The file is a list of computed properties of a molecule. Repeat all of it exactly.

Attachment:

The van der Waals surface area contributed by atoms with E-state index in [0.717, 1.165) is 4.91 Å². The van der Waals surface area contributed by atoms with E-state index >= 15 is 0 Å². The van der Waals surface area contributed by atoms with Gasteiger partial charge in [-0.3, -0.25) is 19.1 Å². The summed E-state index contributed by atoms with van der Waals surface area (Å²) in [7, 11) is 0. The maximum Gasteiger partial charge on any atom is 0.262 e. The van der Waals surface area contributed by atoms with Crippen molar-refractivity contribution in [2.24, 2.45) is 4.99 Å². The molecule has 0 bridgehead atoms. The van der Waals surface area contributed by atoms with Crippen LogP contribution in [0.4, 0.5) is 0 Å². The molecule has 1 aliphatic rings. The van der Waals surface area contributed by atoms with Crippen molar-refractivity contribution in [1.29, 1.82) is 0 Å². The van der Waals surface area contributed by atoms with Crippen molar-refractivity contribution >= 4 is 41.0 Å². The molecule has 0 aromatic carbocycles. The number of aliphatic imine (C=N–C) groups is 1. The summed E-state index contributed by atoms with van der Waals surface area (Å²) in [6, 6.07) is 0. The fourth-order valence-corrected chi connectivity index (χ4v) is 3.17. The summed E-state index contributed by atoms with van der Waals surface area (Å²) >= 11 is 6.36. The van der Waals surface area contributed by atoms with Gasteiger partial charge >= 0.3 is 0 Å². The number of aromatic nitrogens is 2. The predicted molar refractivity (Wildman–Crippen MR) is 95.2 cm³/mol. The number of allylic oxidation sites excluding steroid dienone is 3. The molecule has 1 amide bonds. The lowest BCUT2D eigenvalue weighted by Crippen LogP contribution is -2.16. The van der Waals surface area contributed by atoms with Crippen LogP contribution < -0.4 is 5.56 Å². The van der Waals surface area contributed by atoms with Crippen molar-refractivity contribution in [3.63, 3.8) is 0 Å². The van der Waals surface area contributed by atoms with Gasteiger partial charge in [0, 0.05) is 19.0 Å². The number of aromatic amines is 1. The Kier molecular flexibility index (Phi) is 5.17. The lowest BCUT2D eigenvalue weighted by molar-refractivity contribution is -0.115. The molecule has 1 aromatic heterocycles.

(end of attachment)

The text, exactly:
The van der Waals surface area contributed by atoms with E-state index in [0.717, 1.165) is 4.91 Å². The van der Waals surface area contributed by atoms with E-state index >= 15 is 0 Å². The van der Waals surface area contributed by atoms with Gasteiger partial charge in [-0.3, -0.25) is 19.1 Å². The summed E-state index contributed by atoms with van der Waals surface area (Å²) in [7, 11) is 0. The maximum Gasteiger partial charge on any atom is 0.262 e. The van der Waals surface area contributed by atoms with Crippen molar-refractivity contribution in [2.24, 2.45) is 4.99 Å². The molecule has 0 bridgehead atoms. The van der Waals surface area contributed by atoms with Crippen LogP contribution in [0.4, 0.5) is 0 Å². The molecule has 1 aliphatic rings. The van der Waals surface area contributed by atoms with Crippen molar-refractivity contribution in [1.29, 1.82) is 0 Å². The van der Waals surface area contributed by atoms with Crippen molar-refractivity contribution >= 4 is 41.0 Å². The molecule has 0 aromatic carbocycles. The number of aliphatic imine (C=N–C) groups is 1. The summed E-state index contributed by atoms with van der Waals surface area (Å²) in [6, 6.07) is 0. The fourth-order valence-corrected chi connectivity index (χ4v) is 3.17. The summed E-state index contributed by atoms with van der Waals surface area (Å²) >= 11 is 6.36. The van der Waals surface area contributed by atoms with Gasteiger partial charge >= 0.3 is 0 Å². The number of aromatic nitrogens is 2. The predicted molar refractivity (Wildman–Crippen MR) is 95.2 cm³/mol. The number of allylic oxidation sites excluding steroid dienone is 3. The molecule has 1 amide bonds. The lowest BCUT2D eigenvalue weighted by Crippen LogP contribution is -2.16. The van der Waals surface area contributed by atoms with Crippen LogP contribution < -0.4 is 5.56 Å². The van der Waals surface area contributed by atoms with Crippen molar-refractivity contribution in [3.63, 3.8) is 0 Å². The van der Waals surface area contributed by atoms with Gasteiger partial charge in [0, 0.05) is 19.0 Å². The number of aromatic amines is 1. The Kier molecular flexibility index (Phi) is 5.17. The lowest BCUT2D eigenvalue weighted by molar-refractivity contribution is -0.115. The molecule has 1 aromatic heterocycles.